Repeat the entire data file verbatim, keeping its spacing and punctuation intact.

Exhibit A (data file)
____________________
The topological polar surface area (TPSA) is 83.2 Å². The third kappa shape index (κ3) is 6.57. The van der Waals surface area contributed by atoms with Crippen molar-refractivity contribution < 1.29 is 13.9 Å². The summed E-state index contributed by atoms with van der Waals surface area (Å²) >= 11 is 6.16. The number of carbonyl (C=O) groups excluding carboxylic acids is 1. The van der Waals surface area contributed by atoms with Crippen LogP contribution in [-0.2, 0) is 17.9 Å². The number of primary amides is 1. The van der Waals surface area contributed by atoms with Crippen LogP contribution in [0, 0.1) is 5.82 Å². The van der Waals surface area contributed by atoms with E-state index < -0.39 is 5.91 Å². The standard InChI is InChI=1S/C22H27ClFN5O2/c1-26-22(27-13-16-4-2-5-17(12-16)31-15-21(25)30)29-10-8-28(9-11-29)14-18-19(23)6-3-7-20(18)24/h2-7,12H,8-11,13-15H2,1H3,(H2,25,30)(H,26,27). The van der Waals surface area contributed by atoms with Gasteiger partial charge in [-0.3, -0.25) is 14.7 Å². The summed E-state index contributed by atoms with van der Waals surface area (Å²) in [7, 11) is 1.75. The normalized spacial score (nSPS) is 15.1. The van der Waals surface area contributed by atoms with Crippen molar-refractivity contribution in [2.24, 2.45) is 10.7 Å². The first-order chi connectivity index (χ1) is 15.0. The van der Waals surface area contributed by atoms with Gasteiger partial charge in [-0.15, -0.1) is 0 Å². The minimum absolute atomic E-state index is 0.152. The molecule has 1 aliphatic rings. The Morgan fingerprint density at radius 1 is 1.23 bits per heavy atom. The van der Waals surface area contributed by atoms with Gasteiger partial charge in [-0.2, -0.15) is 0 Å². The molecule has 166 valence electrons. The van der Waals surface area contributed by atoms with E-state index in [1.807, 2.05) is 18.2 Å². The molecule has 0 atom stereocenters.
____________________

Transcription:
The topological polar surface area (TPSA) is 83.2 Å². The third kappa shape index (κ3) is 6.57. The van der Waals surface area contributed by atoms with Crippen molar-refractivity contribution < 1.29 is 13.9 Å². The summed E-state index contributed by atoms with van der Waals surface area (Å²) >= 11 is 6.16. The number of carbonyl (C=O) groups excluding carboxylic acids is 1. The van der Waals surface area contributed by atoms with Crippen LogP contribution in [-0.2, 0) is 17.9 Å². The number of primary amides is 1. The van der Waals surface area contributed by atoms with Crippen LogP contribution in [0, 0.1) is 5.82 Å². The van der Waals surface area contributed by atoms with E-state index < -0.39 is 5.91 Å². The standard InChI is InChI=1S/C22H27ClFN5O2/c1-26-22(27-13-16-4-2-5-17(12-16)31-15-21(25)30)29-10-8-28(9-11-29)14-18-19(23)6-3-7-20(18)24/h2-7,12H,8-11,13-15H2,1H3,(H2,25,30)(H,26,27). The van der Waals surface area contributed by atoms with Gasteiger partial charge in [-0.3, -0.25) is 14.7 Å². The summed E-state index contributed by atoms with van der Waals surface area (Å²) in [7, 11) is 1.75. The normalized spacial score (nSPS) is 15.1. The van der Waals surface area contributed by atoms with Crippen molar-refractivity contribution in [2.24, 2.45) is 10.7 Å². The first-order chi connectivity index (χ1) is 15.0. The van der Waals surface area contributed by atoms with Gasteiger partial charge in [-0.15, -0.1) is 0 Å². The minimum absolute atomic E-state index is 0.152. The molecule has 1 aliphatic rings. The Morgan fingerprint density at radius 1 is 1.23 bits per heavy atom. The van der Waals surface area contributed by atoms with Gasteiger partial charge in [-0.2, -0.15) is 0 Å². The molecule has 166 valence electrons. The van der Waals surface area contributed by atoms with E-state index in [1.807, 2.05) is 18.2 Å². The molecule has 0 atom stereocenters.